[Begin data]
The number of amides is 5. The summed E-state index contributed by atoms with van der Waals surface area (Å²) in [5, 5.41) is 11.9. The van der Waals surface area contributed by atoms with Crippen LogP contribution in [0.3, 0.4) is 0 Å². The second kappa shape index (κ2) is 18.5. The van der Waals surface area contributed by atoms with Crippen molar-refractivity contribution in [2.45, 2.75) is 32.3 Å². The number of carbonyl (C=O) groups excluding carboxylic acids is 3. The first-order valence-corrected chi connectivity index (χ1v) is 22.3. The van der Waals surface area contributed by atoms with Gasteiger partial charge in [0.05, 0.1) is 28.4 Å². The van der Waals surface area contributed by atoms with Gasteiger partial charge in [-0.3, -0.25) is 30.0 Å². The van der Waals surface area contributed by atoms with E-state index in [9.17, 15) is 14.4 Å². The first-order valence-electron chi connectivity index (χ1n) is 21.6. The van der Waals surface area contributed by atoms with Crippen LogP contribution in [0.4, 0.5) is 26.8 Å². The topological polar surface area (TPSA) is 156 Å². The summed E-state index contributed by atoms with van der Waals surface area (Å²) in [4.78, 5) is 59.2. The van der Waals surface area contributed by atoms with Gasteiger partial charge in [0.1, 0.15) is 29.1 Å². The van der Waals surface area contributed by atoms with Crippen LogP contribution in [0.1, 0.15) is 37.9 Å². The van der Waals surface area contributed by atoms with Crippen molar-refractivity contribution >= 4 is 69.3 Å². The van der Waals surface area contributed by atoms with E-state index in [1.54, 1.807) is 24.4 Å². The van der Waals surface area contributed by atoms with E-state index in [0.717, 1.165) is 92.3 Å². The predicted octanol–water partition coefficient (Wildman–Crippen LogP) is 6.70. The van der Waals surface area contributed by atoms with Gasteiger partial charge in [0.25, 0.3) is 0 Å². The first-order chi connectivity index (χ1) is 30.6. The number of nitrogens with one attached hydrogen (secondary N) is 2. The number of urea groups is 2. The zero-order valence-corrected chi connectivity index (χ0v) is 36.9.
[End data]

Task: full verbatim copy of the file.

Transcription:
The number of amides is 5. The summed E-state index contributed by atoms with van der Waals surface area (Å²) in [5, 5.41) is 11.9. The van der Waals surface area contributed by atoms with Crippen LogP contribution in [0.3, 0.4) is 0 Å². The second kappa shape index (κ2) is 18.5. The van der Waals surface area contributed by atoms with Crippen molar-refractivity contribution in [2.45, 2.75) is 32.3 Å². The number of carbonyl (C=O) groups excluding carboxylic acids is 3. The first-order valence-corrected chi connectivity index (χ1v) is 22.3. The van der Waals surface area contributed by atoms with Gasteiger partial charge in [0.05, 0.1) is 28.4 Å². The van der Waals surface area contributed by atoms with Gasteiger partial charge in [-0.3, -0.25) is 30.0 Å². The van der Waals surface area contributed by atoms with E-state index in [9.17, 15) is 14.4 Å². The first-order valence-electron chi connectivity index (χ1n) is 21.6. The van der Waals surface area contributed by atoms with Crippen LogP contribution in [0.4, 0.5) is 26.8 Å². The topological polar surface area (TPSA) is 156 Å². The summed E-state index contributed by atoms with van der Waals surface area (Å²) in [4.78, 5) is 59.2. The van der Waals surface area contributed by atoms with Gasteiger partial charge in [0.1, 0.15) is 29.1 Å². The van der Waals surface area contributed by atoms with Crippen LogP contribution in [0.1, 0.15) is 37.9 Å². The van der Waals surface area contributed by atoms with Crippen molar-refractivity contribution >= 4 is 69.3 Å². The van der Waals surface area contributed by atoms with E-state index in [1.54, 1.807) is 24.4 Å². The van der Waals surface area contributed by atoms with E-state index in [0.717, 1.165) is 92.3 Å². The predicted octanol–water partition coefficient (Wildman–Crippen LogP) is 6.70. The van der Waals surface area contributed by atoms with Gasteiger partial charge in [0.25, 0.3) is 0 Å². The first-order chi connectivity index (χ1) is 30.6. The number of nitrogens with one attached hydrogen (secondary N) is 2. The number of urea groups is 2. The zero-order valence-corrected chi connectivity index (χ0v) is 36.9.